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Open Source Experiment Management Software?

Cliff posted more than 11 years ago | from the open-source-for-science dept.

Science 122

Alea asks: "I do a lot of empirical computer science, running new algorithms on hundreds of datasets, trying many combinations of parameters, and with several versions of many pieces of software. Keeping track of these experiments is turning into a nightmare and I spend an unreasonable amount of time writing code to smooth the way. Rather than investing this effort over and over again, I have been toying with writing a framework to manage everything, but don't want to reinvent the wheel. I can find commercial solutions (often specific to a particular domain) but does anyone know of an open source effort? Failing that, does anyone have any thoughts on such a beast?"

"The features I would want would be:

  • management of all details of an experiment, including parameter sets, datasets, and the resulting data
  • ability to "execute" experiments and report their status
  • an API for obtaining parameter values and writing out results (available to multiple languages)
  • additionally (alternately?) a standard format for transferring data (XDF might be good)
  • ability to extract selected results from experimental data
  • ability to add notes
  • ability to differentiate versions of software
In my dreamworld, it would also (via plugin architecture?) provide these:
  • automatically run experiments over several parameters values
  • distribute jobs and data over a cluster
  • output to various formats (spreadsheets, Matlab, LaTeX tables, etc.)
Things I don't think it needs to do:
  • provide a fancy front-end (that can be done separately - I'm thinking mainly in terms of libraries)
  • visualize data
  • statistical analysis (although some basic stats would be handy)
The amount of output data I'm dealing with doesn't necessitate database software (some sort of structured markup is ok for me), but some people would probably like more powerful storage backends. I can see it as experiment management 'middleware'. There's no reason such software should be limited to computer science (nothing I'm contemplating is very domain specific). I can imagine many disciplines that would benefit."

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steve is gay (-1, Troll)

Anonymous Coward | more than 11 years ago | (#5766574)

yeah.. FP BABYY!!!!!

if the question is "how gay are you?" (-1, Flamebait)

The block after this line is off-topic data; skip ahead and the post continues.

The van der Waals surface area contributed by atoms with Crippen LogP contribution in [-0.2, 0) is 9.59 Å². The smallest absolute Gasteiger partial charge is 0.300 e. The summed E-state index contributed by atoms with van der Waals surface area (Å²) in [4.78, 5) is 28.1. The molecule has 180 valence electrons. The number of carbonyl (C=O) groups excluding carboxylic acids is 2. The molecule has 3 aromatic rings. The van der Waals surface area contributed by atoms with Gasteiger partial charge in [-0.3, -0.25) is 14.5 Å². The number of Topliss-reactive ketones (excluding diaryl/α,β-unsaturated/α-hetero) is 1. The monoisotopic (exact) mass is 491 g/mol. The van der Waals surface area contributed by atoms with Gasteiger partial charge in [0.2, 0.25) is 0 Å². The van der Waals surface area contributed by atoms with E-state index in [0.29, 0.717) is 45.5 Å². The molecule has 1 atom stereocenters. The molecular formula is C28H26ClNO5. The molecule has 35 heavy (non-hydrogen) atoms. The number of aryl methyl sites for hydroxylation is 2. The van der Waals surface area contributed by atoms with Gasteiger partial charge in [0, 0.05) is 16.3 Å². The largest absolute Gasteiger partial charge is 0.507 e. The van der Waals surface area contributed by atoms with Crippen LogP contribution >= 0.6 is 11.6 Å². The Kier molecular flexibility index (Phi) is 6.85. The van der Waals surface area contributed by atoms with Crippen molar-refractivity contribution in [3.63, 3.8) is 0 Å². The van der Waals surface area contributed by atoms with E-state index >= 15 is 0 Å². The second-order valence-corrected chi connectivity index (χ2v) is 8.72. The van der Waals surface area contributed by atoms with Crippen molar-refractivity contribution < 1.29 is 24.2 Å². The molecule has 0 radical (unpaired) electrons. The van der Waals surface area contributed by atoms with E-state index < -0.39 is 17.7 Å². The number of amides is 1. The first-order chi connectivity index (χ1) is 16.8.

Anonymous Coward | more than 11 years ago | (#5766772)

i think the answer must be "very gay."

because you are so gay.

it is you who is gay, and not just gay, but very gay.


i'm not the man they think i am at home.


fp (-1, Offtopic)

Anonymous Coward | more than 11 years ago | (#5766584)

ask em about my First Post nigga!

And when you ask them the answer will be... (0)

Anonymous Coward | more than 11 years ago | (#5766717)


MAUS and GABE (0, Insightful)

fozzy(pro) (267441) | more than 11 years ago | (#5766602)

MAUS roxors.

In soviet russia MtnDew Buys Gabe.

Experience (4, Insightful)

robbyjo (315601) | more than 11 years ago | (#5766613)

I also did lots of comp sci empirical experiments. My experience is that the tools used for experimenting itself is very ad-hoc and not easily scriptable. Most of the times we are required to tend the hour-long experiments to see what happened on the output and decide what to do next. And... the decision is often times not clear cut. Some sort of heuristic is needed. Not to mention about the frustations when the errors occur (especially when the tool is buggy, which is very often in research settings). So, considering this, what I would do is to construct a script and do the experiments in phases. Run it and see the result several days after.

I also noticed that from one experiment to another is sometimes radically different that I would doubt it is easily manageable.

Re:Experience (3, Interesting)

jkauzlar (596349) | more than 11 years ago | (#5766685)

I agree with the parent post after giving the problem a little thought. There may tools available, but I think what you need is to set up scripts for your experiments.

What comes to mind when I think about experiment management software is unit testing software. Correct me if I'm wrong, but when you run empirical software experiments, you are essentially unit testing the software.

Something like Python, Perl, or TCL (probably Python-- powerful, easy to read) should suit you ideally. Other options include Make utilities like make or Ant (w/ JUnit would work great!).

With any of these you could make use of any existing command-line or scriptable utilities for conversion or producing data files or database data.

Just my 2 cents. Hope this helps.

Re:Experience (1)

Alea (122080) | more than 11 years ago | (#5766726)

Writing scripts is my current solution and my desired solution would probably require scripts as glue to bind various applications to the management system. However, this would lead to much less work dedicated to each project.

Re:Experience (3, Interesting)

robbyjo (315601) | more than 11 years ago | (#5766876)

Sorry, but I must disagree. Most of the times, research experiment != unit testing.